The Human Rights Law Centre has welcomed the findings of a Senate inquiry into press freedom to better protect whistleblowers and public interest journalism in Australia.
The Senate inquiry investigated the impact of national security and surveillance laws on press freedom and whistleblowing and was initiated following the 2019 raids on ABC’s Sydney headquarters and the home of journalist Annika Smethurst.
Earlier this week, the final report was published and made 17 recommendations. These included proposed reforms to secrecy and espionage laws that potentially criminalise public interest journalism and a call for long-awaited improvements to federal whistleblower protections.
Following the Senate inquiry, the Human Rights Law Centre is calling on the Morrison government to immediately act on recommendations to better protect whistleblowers and public interest journalism in Australia.
“We have a right to know what our government does in our name. Protecting whistleblowers who speak up about wrongdoing and the journalists who write about it is vital to our democracy,” said HRLC senior lawyer Kieran Pender (pictured).
“This report, like several before it, confirms that we urgently need to rein in the secrecy and surveillance laws which are impeding public interest journalism and democratic accountability in Australia.
“Whistleblowers shouldn’t face prison for doing the right thing and journalists shouldn’t be raided for doing their job.
“As recommended by the Committee, the Government should urgently reform whistleblowing law, overhaul draconian secrecy law and legislate better protections for journalists.”
Further, the Senate report called on prosecutors to urgently reconsider whether the prosecution of David McBride should be continued. Mr McBride blew the whistle on the alleged actions of Australian special forces in Afghanistan – conduct characterised as potential war crimes by the Inspector-General.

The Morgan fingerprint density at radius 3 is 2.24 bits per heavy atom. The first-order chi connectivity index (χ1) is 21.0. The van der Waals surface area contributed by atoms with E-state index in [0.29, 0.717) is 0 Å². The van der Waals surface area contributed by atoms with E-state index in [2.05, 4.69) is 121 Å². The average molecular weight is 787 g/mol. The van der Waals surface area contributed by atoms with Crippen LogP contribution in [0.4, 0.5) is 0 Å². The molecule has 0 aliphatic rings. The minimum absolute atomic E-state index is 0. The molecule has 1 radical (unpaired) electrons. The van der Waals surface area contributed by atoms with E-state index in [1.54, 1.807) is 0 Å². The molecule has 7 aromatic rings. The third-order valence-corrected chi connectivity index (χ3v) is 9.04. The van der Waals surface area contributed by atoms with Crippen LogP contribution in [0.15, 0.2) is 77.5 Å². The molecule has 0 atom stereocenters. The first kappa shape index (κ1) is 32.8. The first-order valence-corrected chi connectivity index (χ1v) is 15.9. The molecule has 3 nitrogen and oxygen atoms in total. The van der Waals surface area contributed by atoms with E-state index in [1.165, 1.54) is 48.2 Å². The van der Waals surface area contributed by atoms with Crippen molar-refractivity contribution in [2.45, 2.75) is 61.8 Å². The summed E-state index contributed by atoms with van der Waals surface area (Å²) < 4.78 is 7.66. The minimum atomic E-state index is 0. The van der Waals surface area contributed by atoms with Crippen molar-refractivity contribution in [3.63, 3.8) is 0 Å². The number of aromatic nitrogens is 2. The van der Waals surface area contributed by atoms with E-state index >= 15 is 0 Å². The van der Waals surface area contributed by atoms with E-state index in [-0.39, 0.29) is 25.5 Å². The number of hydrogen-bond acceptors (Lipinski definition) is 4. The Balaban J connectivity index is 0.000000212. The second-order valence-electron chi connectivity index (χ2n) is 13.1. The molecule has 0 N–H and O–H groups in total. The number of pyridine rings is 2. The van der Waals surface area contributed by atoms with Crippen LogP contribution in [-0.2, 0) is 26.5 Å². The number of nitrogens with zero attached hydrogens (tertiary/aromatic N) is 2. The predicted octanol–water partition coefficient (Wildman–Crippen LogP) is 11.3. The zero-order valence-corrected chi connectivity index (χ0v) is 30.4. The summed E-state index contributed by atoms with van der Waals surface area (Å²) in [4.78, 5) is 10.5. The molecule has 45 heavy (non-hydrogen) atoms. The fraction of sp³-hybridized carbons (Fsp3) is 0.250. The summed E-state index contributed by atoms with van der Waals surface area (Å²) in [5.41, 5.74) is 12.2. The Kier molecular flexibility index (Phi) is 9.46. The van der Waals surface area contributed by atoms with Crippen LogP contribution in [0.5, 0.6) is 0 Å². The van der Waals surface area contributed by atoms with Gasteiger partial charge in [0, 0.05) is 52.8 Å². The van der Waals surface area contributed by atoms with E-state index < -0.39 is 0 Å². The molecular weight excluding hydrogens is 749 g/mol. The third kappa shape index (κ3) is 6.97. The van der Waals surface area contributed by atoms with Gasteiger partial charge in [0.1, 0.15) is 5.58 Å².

“The Commonwealth Director of Public Prosecutions should also review the prosecution of Afghan Files whistleblower David McBride, as well as the prosecutions of Bernard Collaery, Witness K and Richard Boyle. These prosecutions are not in the public interest and should be dropped,” said Mr Pender.
As reported earlier this week, the cases brought against Mr Collaery and Witness K relate to allegations that Australian spies bugged the cabinet office of Timor-Leste during oil and gas negotiations in the early 2000s.
Mr Collaery is charged with offences relating to the alleged disclosure of information to the Timor-Leste government and the Australian media, and his former client, an ex-intelligence officer known as Witness K, is set to plead guilty to a summary offence.
Mr Pender said at the time that with the Public Interest Disclosure Act 2013 sitting idle for five years, the government has been “sitting on reform” to federal whistleblowing law. Five years on, draft amendments are still yet to be shared publicly.
“Implementing these recommendations would go a long way towards a more open and transparent Australia. But we must go even further. Australia urgently needs a federal charter of rights to safeguard our rights and freedoms, including press freedom,” he said.